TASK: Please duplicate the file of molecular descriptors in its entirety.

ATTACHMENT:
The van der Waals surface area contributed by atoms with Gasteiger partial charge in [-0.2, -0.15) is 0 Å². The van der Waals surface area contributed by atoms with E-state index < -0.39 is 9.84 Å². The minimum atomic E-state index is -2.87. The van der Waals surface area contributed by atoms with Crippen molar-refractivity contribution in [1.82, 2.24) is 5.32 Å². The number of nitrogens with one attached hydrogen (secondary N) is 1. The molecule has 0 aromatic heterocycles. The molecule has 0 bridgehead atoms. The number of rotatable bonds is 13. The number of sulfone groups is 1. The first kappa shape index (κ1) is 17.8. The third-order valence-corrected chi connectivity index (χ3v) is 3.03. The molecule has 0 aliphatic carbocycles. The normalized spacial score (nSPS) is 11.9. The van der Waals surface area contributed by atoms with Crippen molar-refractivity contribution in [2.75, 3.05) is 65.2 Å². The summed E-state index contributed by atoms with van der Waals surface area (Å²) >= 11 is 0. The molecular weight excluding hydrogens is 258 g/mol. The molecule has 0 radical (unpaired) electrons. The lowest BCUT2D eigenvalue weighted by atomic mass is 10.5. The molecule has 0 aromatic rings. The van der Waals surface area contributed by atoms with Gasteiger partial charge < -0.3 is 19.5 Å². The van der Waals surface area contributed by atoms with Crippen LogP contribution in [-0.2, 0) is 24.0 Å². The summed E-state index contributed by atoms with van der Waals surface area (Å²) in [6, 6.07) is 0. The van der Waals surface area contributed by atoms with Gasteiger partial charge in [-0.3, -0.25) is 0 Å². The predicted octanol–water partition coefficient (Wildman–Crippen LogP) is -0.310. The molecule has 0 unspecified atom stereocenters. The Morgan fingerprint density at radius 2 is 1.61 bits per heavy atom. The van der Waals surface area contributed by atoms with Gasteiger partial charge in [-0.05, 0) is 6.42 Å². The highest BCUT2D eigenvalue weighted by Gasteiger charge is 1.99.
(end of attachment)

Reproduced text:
The van der Waals surface area contributed by atoms with Gasteiger partial charge in [-0.2, -0.15) is 0 Å². The van der Waals surface area contributed by atoms with E-state index < -0.39 is 9.84 Å². The minimum atomic E-state index is -2.87. The van der Waals surface area contributed by atoms with Crippen molar-refractivity contribution in [1.82, 2.24) is 5.32 Å². The number of nitrogens with one attached hydrogen (secondary N) is 1. The molecule has 0 aromatic heterocycles. The molecule has 0 bridgehead atoms. The number of rotatable bonds is 13. The number of sulfone groups is 1. The first kappa shape index (κ1) is 17.8. The third-order valence-corrected chi connectivity index (χ3v) is 3.03. The molecule has 0 aliphatic carbocycles. The normalized spacial score (nSPS) is 11.9. The van der Waals surface area contributed by atoms with Crippen molar-refractivity contribution in [2.75, 3.05) is 65.2 Å². The summed E-state index contributed by atoms with van der Waals surface area (Å²) >= 11 is 0. The molecular weight excluding hydrogens is 258 g/mol. The molecule has 0 radical (unpaired) electrons. The lowest BCUT2D eigenvalue weighted by atomic mass is 10.5. The molecule has 0 aromatic rings. The van der Waals surface area contributed by atoms with Gasteiger partial charge < -0.3 is 19.5 Å². The van der Waals surface area contributed by atoms with Crippen LogP contribution in [-0.2, 0) is 24.0 Å². The summed E-state index contributed by atoms with van der Waals surface area (Å²) in [6, 6.07) is 0. The van der Waals surface area contributed by atoms with Gasteiger partial charge in [-0.3, -0.25) is 0 Å². The predicted octanol–water partition coefficient (Wildman–Crippen LogP) is -0.310. The molecule has 0 unspecified atom stereocenters. The Morgan fingerprint density at radius 2 is 1.61 bits per heavy atom. The van der Waals surface area contributed by atoms with Gasteiger partial charge in [-0.05, 0) is 6.42 Å². The highest BCUT2D eigenvalue weighted by Gasteiger charge is 1.99.